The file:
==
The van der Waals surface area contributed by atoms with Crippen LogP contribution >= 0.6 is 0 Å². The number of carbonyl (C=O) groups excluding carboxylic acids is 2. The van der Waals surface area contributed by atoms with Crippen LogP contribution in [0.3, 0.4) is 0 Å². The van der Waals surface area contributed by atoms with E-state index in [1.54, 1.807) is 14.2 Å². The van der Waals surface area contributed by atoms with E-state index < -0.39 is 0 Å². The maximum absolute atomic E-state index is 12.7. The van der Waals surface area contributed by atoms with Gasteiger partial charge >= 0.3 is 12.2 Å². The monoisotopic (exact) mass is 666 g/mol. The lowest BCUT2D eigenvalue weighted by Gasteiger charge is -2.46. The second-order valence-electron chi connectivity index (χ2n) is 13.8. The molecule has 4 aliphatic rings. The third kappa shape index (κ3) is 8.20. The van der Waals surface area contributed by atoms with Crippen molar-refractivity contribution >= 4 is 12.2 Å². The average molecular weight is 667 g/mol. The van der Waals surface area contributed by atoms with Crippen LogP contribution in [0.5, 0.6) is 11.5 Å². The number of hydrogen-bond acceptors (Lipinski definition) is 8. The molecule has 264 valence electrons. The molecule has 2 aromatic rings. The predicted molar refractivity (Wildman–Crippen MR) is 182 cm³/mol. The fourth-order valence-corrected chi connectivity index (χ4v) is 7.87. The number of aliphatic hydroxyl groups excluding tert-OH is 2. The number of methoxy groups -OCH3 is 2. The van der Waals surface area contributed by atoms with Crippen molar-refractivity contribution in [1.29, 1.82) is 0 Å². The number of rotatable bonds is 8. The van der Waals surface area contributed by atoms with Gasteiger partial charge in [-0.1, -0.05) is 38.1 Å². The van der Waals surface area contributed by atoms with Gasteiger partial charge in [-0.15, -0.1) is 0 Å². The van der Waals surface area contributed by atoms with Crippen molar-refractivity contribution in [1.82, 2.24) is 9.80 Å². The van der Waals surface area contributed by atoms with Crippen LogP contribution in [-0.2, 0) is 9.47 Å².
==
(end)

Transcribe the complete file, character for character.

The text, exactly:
The van der Waals surface area contributed by atoms with Crippen LogP contribution >= 0.6 is 0 Å². The number of carbonyl (C=O) groups excluding carboxylic acids is 2. The van der Waals surface area contributed by atoms with Crippen LogP contribution in [0.3, 0.4) is 0 Å². The van der Waals surface area contributed by atoms with E-state index in [1.54, 1.807) is 14.2 Å². The van der Waals surface area contributed by atoms with E-state index < -0.39 is 0 Å². The maximum absolute atomic E-state index is 12.7. The van der Waals surface area contributed by atoms with Gasteiger partial charge >= 0.3 is 12.2 Å². The monoisotopic (exact) mass is 666 g/mol. The lowest BCUT2D eigenvalue weighted by Gasteiger charge is -2.46. The second-order valence-electron chi connectivity index (χ2n) is 13.8. The molecule has 4 aliphatic rings. The third kappa shape index (κ3) is 8.20. The van der Waals surface area contributed by atoms with Crippen molar-refractivity contribution >= 4 is 12.2 Å². The average molecular weight is 667 g/mol. The van der Waals surface area contributed by atoms with Crippen LogP contribution in [0.5, 0.6) is 11.5 Å². The number of hydrogen-bond acceptors (Lipinski definition) is 8. The molecule has 264 valence electrons. The molecule has 2 aromatic rings. The predicted molar refractivity (Wildman–Crippen MR) is 182 cm³/mol. The fourth-order valence-corrected chi connectivity index (χ4v) is 7.87. The number of aliphatic hydroxyl groups excluding tert-OH is 2. The number of methoxy groups -OCH3 is 2. The van der Waals surface area contributed by atoms with Crippen molar-refractivity contribution in [1.29, 1.82) is 0 Å². The number of rotatable bonds is 8. The van der Waals surface area contributed by atoms with Gasteiger partial charge in [-0.1, -0.05) is 38.1 Å². The van der Waals surface area contributed by atoms with Gasteiger partial charge in [-0.15, -0.1) is 0 Å². The van der Waals surface area contributed by atoms with Crippen molar-refractivity contribution in [1.82, 2.24) is 9.80 Å². The van der Waals surface area contributed by atoms with Crippen LogP contribution in [-0.2, 0) is 9.47 Å².